Shaukat Tarin, a former finance minister, was pleasantly surprised, particularly by the progress Sindh has made in digitising its land records. “This will change the economic landscape of Pakistan. The implementation of the Land Administration and Revenue Management Information System (LARMIS) will initiate the process of change, with huge economic dividends for businesses and citizens,” he said when reached over telephone in Dubai.

In KP, the land record computerisation project was launched last year, and a pilot project has digitised the records of Mardan district. After an assessment of its outcome and addressing the identified weaknesses, the province plans to replicate it in other districts.

But owing to security and administrative challenges, it is expected to be completed by the end of the PTI government’s current tenure. A newspaper report said seven districts, including Abbotabad, Banu and Peshawar, have been covered, but this was not confirmed by the relevant department.

In Balochistan, however, the exercise is yet to be initiated, despite the 2011 decision of the Supreme Court directing all provinces to digitise their land records

Shahram Khan Tarkai, KP’s senior minister for health and IT, sounded excited over the project of computerisation of land records in his province. “There are challenges, but we are committed to stem all sources of corruption and conflicts. The availability of transparent property documents will promote harmony and move us towards our target of a corruption-free KP,” he told Dawn from Peshawar.

Mukesh Kumar Chawala, Sindh’s IT minister, was not aware of developments in the province in this regard.

He regretted that many ministries and departments bypass his ministry regarding technology-related initiatives.

“I have been assured that a directive from the CM House will soon mandate all ministries to route their IT projects through this ministry,” he said.

Dr Muhammad Anjum Ali Buttar, DG Agriculture Extension and Adaptive Research in Punjab, said “to universalise the benefit of digitisation, awareness in the rural community is crucial. The availability of information is great, but people need to know how to leverage this information to promote their well-being”.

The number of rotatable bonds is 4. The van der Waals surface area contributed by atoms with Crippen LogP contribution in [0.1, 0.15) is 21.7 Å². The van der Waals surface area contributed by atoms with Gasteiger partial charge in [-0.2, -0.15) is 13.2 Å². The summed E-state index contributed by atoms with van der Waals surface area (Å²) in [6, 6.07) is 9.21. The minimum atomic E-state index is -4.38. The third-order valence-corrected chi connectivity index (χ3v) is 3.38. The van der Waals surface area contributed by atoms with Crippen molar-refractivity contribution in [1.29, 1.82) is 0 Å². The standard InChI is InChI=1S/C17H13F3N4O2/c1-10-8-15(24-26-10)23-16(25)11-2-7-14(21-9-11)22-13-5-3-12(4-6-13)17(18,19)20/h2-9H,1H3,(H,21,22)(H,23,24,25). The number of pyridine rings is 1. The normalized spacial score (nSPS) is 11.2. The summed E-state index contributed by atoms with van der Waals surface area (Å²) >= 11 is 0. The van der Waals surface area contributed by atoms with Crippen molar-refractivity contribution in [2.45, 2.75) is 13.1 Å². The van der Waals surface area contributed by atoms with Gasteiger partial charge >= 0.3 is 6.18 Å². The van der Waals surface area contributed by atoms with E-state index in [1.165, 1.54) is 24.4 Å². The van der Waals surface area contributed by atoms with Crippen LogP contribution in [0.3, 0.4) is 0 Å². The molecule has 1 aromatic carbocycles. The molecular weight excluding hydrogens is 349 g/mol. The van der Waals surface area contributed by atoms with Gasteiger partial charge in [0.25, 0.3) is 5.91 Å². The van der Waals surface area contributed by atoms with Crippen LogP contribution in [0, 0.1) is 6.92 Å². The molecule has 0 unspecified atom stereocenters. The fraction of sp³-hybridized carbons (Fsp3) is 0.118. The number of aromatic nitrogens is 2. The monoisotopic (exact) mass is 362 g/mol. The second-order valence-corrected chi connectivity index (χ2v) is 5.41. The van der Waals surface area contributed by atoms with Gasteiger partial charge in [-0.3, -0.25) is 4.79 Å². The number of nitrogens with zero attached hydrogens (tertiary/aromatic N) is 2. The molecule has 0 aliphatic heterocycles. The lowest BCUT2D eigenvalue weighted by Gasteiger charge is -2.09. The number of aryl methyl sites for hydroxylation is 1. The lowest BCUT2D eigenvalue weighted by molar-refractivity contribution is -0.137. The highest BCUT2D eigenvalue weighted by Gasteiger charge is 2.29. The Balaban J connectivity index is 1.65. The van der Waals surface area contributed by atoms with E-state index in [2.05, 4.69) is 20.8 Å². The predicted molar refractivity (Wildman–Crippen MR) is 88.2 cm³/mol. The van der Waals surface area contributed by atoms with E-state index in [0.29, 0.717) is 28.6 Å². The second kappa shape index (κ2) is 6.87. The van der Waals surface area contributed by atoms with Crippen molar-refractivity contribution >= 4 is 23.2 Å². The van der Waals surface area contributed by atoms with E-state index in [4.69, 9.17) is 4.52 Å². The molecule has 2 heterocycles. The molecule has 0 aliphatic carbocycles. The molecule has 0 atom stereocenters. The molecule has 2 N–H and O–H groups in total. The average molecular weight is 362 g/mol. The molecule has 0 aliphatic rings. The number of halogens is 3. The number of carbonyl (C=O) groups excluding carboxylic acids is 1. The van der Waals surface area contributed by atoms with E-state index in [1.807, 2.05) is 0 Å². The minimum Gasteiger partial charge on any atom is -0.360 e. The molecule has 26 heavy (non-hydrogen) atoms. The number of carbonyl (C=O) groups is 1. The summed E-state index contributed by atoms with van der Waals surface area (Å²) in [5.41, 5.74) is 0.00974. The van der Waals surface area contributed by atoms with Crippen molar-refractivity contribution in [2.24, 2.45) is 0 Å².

“The patwari, though a public servant, has acted as an willing agent of big land owners. The computerisation of land data will dent the power structure in rural Pakistan, which has been tilted against the tillers of the land,” he said.

Zulfiqar Ali Shah — the Sindh Board of Revenue officer who headed the team that computerised land records in a record time of two and a half years — was all excited.

“Imagination is the limit on what you can do with the pool of information that is available. By June, we hope to make this programme accessible from all districts in Sindh. We are using the GIS technology. Karachi is the first division where we have completed a GPS-based survey,” he informed on telephone.

Chaudhry Muhammad Saeed, a former FPCCI president, was all praise for the initiative, which expected would ease the business environment.

Dr Abdul Majeed Nizamani, chairman of the Sindh Abadgar Board, also supported the initiative, which, he felt, would help modernise agriculture. He was not aware of the progress made in the digitisation initiative, but wanted the government to give representation to the farming community in the policymaking forums.

Sayem Ali, an economist at Standard Chartered Bank, said “the digitisation of land records will unlock huge potential, which will increase the scope of the country’s banking business”.

Published in Dawn, Economic & Business, January 19th , 2015